As for the question at the end, you know, I really don't care what Sad Sack's new name will be. (Although, it could be something suggesting divinity, since he did manage to fertilize his girlfriend's eggs without even touching her.)

"A Story About Pink"

The poor kid is on the verge of losing his pet pig, and the father just stands there and laughs? Way to have empathy, Dad.

You could see how this one was going to end, but still, that doesn't excuse the father's rather callous reaction to his son's emotional pain.

"A Story About Brown"

Oh, my god. Now we're equating brown skin with mud. I kid you not. Harry's brown skin is continually described, and the story ends with the following exchange between him and his father:

"Just look at you!" His father laughed as Harry reached the veranda steps. "You'd better wash that brown mud off before your mother sees you."

"Why bother?" Harry grinned. "I'm just as brown underneath. Besides, Mum always says that brown is beautiful."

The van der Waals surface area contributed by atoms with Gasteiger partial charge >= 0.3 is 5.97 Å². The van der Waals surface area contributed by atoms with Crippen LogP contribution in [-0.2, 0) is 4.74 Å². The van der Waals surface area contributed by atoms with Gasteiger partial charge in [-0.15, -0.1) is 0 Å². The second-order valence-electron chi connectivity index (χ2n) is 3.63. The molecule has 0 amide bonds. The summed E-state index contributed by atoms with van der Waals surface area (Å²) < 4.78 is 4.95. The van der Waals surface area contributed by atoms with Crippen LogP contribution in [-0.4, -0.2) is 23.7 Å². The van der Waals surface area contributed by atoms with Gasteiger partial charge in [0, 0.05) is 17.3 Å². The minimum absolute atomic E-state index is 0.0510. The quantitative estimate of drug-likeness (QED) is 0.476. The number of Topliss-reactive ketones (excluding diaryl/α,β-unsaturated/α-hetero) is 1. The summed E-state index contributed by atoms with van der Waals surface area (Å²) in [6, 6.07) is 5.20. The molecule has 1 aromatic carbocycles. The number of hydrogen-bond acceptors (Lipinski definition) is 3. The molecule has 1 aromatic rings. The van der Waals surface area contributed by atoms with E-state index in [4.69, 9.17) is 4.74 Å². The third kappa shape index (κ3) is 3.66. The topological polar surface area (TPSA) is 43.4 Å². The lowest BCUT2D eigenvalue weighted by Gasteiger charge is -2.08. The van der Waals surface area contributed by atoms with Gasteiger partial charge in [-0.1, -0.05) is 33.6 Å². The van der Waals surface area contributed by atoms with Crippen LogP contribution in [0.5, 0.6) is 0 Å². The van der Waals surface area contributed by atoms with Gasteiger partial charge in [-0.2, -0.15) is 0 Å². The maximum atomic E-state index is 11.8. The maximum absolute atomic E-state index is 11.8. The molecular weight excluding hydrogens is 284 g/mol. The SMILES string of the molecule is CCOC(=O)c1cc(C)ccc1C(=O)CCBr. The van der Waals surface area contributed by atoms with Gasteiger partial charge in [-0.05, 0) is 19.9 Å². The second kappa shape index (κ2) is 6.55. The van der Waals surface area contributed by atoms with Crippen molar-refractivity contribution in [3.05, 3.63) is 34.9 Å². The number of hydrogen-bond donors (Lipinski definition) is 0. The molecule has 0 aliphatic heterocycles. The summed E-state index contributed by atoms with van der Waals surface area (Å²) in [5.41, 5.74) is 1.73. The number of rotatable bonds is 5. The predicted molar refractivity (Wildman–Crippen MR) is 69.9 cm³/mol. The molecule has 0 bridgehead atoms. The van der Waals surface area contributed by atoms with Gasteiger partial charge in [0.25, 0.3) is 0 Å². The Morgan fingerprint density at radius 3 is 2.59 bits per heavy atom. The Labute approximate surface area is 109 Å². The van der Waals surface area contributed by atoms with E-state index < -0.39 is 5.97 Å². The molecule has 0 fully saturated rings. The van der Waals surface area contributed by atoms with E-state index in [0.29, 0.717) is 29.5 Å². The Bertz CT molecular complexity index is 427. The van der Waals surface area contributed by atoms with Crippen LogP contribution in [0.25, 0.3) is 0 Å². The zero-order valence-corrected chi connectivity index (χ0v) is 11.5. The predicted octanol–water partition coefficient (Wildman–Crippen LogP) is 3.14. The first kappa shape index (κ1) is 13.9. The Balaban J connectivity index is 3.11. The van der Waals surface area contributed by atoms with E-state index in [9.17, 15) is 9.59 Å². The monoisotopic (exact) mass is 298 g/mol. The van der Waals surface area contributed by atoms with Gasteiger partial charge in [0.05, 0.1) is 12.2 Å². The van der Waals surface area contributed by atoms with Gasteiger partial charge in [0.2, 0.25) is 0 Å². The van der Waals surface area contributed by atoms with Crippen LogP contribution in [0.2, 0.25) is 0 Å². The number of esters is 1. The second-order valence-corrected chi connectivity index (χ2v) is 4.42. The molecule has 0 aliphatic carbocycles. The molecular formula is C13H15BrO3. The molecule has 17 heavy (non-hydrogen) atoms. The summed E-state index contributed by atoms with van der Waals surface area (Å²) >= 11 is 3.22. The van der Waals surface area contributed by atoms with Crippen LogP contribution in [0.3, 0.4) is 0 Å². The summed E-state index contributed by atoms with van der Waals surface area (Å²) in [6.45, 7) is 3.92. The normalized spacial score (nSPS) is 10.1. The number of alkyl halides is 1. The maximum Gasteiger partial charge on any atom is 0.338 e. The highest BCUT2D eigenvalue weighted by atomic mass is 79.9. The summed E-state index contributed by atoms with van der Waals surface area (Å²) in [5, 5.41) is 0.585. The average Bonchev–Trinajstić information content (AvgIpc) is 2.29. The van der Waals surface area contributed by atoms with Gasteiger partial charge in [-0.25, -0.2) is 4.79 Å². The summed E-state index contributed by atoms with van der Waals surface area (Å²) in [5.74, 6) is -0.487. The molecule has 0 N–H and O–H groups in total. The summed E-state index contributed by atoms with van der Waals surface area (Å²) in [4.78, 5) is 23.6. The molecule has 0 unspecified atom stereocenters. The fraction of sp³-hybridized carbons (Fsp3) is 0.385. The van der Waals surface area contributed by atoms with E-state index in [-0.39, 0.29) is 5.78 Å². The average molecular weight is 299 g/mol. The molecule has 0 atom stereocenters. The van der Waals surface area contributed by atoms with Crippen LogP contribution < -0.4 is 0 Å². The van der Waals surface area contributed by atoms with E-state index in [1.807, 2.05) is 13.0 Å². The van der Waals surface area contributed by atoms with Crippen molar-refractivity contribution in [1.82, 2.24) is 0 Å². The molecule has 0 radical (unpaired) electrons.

Nice try, but you still just equated a person of colour with dirt. (How much do you want to bet that the authors of this book are white?)

"A Story About Turquoise"

Here's yet another story for very, very young children. Have I ever tried making new colours by mixing my paints? Only a few hundred times. (I suspect the answer will be similar for most people over the age of three.)

"A Story About Silver and Gold"

This one is about a little boy going to visit his other grandparents by plane. Lots of mentions of silver and gold things are scattered throughout. It's pretty boring.